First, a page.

The New Way We Fail

Failure has been evolving (much like Barack Obama has) over the years.

In the age of scientific discoveries, failure could be ‘achieved’ by investing funds, intellect and time into certain research, with fruitless results. The exceptions were the likes of Thomas Edison, who only succeeded at inventing the light bulb after over ten-thousand attempts.

Then came the industrial revolution, bringing along the era of white collar jobs. In this dispensation, failure was ‘achieved’ by not getting a good education, or taking your studies seriously for that matter. One sure way to beat the drop in those days was to ‘go to school’, work hard, and earn a living by getting employed. Needless to add that that age is soon fading away.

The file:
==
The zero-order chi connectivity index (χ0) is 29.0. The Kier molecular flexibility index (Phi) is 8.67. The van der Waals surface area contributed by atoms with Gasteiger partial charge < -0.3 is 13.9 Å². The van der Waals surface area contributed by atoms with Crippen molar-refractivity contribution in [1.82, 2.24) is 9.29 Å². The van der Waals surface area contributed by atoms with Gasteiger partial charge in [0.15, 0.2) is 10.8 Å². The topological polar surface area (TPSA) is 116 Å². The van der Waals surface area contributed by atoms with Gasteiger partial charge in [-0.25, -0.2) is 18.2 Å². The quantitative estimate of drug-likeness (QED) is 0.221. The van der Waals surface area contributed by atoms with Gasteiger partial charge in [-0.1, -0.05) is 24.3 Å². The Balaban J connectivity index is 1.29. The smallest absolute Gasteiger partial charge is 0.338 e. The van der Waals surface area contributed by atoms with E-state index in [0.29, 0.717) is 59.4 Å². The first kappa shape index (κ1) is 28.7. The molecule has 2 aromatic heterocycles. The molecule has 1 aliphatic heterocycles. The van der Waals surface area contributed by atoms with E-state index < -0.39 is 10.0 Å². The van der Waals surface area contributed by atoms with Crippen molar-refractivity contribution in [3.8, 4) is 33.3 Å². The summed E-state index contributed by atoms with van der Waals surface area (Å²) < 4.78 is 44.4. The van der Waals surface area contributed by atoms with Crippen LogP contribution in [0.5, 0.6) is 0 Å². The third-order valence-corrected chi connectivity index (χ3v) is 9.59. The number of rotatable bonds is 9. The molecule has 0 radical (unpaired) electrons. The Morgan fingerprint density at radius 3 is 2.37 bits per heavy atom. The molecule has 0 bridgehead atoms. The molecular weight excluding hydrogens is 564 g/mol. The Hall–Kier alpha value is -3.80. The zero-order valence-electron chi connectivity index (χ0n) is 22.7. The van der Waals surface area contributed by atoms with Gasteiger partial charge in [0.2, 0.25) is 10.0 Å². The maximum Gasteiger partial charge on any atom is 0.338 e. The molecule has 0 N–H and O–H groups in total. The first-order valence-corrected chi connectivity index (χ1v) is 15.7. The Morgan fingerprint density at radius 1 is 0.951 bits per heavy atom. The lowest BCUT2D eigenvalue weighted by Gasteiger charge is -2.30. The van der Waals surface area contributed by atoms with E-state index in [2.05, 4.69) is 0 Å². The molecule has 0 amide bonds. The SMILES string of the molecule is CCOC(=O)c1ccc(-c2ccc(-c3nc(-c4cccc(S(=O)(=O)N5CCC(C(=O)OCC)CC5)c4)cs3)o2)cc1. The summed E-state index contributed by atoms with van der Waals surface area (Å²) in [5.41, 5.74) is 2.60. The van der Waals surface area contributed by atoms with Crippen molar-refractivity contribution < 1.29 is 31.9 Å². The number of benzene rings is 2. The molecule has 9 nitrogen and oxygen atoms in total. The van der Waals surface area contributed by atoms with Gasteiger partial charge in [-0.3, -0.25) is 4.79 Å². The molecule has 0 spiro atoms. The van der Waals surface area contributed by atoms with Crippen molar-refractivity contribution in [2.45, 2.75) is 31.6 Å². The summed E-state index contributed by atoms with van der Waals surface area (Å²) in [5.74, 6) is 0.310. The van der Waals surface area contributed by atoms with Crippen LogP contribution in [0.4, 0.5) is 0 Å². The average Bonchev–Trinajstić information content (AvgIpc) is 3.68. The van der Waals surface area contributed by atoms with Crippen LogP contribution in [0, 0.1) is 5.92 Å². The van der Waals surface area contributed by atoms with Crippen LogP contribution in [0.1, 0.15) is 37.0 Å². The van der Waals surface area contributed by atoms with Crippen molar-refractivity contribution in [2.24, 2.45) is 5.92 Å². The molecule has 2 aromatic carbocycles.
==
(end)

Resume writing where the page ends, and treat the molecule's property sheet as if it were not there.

We live today, in the information age that was fueled first by the advent of the printing press, and now by the internet technology. As with other generations, the road to failure has been reconstructed. Even with good discoveries and a good education, you need one thing to avoid failure – and that is putting your work out there. Call it the courage of execution.
To fail in this age is to keep procrastinating and not taking responsibility or action. Not buying or writing that book; not releasing that song; not writing or starting that blog; not contacting that celebrity; not learning that new skill through YouTube; not searching that solution on Google or the now more reliable and ad-less Bing.com.

The web and the information age has created unique opportunities for each of us to get our work out there and even get funded or paid for it. It is not segregated or overly skill-dependent like the scientific and industrial revolutions were. What’s your excuse?

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